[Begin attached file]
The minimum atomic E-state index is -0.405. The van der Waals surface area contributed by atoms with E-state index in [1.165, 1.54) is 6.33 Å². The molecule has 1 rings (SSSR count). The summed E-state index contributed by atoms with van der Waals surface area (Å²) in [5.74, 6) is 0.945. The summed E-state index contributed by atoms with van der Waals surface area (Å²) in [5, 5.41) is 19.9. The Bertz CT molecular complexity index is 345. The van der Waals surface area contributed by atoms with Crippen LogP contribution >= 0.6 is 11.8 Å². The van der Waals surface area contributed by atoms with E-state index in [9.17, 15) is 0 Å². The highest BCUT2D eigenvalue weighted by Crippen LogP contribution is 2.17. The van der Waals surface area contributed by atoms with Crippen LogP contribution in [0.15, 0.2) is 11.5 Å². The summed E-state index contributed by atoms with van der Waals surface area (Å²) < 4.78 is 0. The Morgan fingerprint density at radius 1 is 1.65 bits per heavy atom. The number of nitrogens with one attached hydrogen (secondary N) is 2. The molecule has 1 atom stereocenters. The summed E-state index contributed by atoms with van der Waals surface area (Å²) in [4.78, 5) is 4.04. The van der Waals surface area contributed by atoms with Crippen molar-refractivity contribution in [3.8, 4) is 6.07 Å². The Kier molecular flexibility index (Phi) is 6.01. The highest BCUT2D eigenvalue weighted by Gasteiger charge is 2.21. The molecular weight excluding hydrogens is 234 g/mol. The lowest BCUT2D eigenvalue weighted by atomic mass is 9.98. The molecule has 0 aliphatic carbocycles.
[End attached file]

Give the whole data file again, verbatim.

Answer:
The minimum atomic E-state index is -0.405. The van der Waals surface area contributed by atoms with E-state index in [1.165, 1.54) is 6.33 Å². The molecule has 1 rings (SSSR count). The summed E-state index contributed by atoms with van der Waals surface area (Å²) in [5.74, 6) is 0.945. The summed E-state index contributed by atoms with van der Waals surface area (Å²) in [5, 5.41) is 19.9. The Bertz CT molecular complexity index is 345. The van der Waals surface area contributed by atoms with Crippen LogP contribution >= 0.6 is 11.8 Å². The van der Waals surface area contributed by atoms with E-state index in [9.17, 15) is 0 Å². The highest BCUT2D eigenvalue weighted by Crippen LogP contribution is 2.17. The van der Waals surface area contributed by atoms with Crippen LogP contribution in [0.15, 0.2) is 11.5 Å². The summed E-state index contributed by atoms with van der Waals surface area (Å²) < 4.78 is 0. The Morgan fingerprint density at radius 1 is 1.65 bits per heavy atom. The number of nitrogens with one attached hydrogen (secondary N) is 2. The molecule has 1 atom stereocenters. The summed E-state index contributed by atoms with van der Waals surface area (Å²) in [4.78, 5) is 4.04. The van der Waals surface area contributed by atoms with Crippen molar-refractivity contribution in [3.8, 4) is 6.07 Å². The Kier molecular flexibility index (Phi) is 6.01. The highest BCUT2D eigenvalue weighted by Gasteiger charge is 2.21. The molecular weight excluding hydrogens is 234 g/mol. The lowest BCUT2D eigenvalue weighted by atomic mass is 9.98. The molecule has 0 aliphatic carbocycles.